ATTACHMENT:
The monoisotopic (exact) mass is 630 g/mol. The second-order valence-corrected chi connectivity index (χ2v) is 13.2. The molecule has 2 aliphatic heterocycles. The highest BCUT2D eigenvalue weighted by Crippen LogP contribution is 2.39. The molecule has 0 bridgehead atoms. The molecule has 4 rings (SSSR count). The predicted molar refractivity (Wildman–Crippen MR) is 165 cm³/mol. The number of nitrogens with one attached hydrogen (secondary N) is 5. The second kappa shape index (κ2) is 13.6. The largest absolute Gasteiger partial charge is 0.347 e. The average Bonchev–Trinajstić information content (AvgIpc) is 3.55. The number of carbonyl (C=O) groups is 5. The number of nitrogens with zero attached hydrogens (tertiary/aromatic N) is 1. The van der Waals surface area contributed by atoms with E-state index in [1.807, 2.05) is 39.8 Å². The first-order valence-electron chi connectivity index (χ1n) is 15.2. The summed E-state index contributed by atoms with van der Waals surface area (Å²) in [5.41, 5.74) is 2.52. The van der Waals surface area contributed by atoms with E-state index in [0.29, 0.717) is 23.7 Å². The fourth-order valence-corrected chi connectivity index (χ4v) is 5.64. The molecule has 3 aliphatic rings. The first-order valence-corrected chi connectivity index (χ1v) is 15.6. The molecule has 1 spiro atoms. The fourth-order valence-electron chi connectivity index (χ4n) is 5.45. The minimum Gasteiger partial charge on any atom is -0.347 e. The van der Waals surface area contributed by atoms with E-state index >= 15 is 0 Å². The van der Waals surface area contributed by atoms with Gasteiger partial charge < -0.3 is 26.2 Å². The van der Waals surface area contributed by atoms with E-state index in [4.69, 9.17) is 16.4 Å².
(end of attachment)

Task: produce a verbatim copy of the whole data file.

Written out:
The monoisotopic (exact) mass is 630 g/mol. The second-order valence-corrected chi connectivity index (χ2v) is 13.2. The molecule has 2 aliphatic heterocycles. The highest BCUT2D eigenvalue weighted by Crippen LogP contribution is 2.39. The molecule has 0 bridgehead atoms. The molecule has 4 rings (SSSR count). The predicted molar refractivity (Wildman–Crippen MR) is 165 cm³/mol. The number of nitrogens with one attached hydrogen (secondary N) is 5. The second kappa shape index (κ2) is 13.6. The largest absolute Gasteiger partial charge is 0.347 e. The average Bonchev–Trinajstić information content (AvgIpc) is 3.55. The number of carbonyl (C=O) groups is 5. The number of nitrogens with zero attached hydrogens (tertiary/aromatic N) is 1. The van der Waals surface area contributed by atoms with E-state index in [1.807, 2.05) is 39.8 Å². The first-order valence-electron chi connectivity index (χ1n) is 15.2. The summed E-state index contributed by atoms with van der Waals surface area (Å²) in [5.41, 5.74) is 2.52. The van der Waals surface area contributed by atoms with E-state index in [0.29, 0.717) is 23.7 Å². The fourth-order valence-corrected chi connectivity index (χ4v) is 5.64. The molecule has 3 aliphatic rings. The first-order valence-corrected chi connectivity index (χ1v) is 15.6. The molecule has 1 spiro atoms. The fourth-order valence-electron chi connectivity index (χ4n) is 5.45. The minimum Gasteiger partial charge on any atom is -0.347 e. The van der Waals surface area contributed by atoms with E-state index >= 15 is 0 Å². The van der Waals surface area contributed by atoms with Gasteiger partial charge < -0.3 is 26.2 Å². The van der Waals surface area contributed by atoms with E-state index in [4.69, 9.17) is 16.4 Å².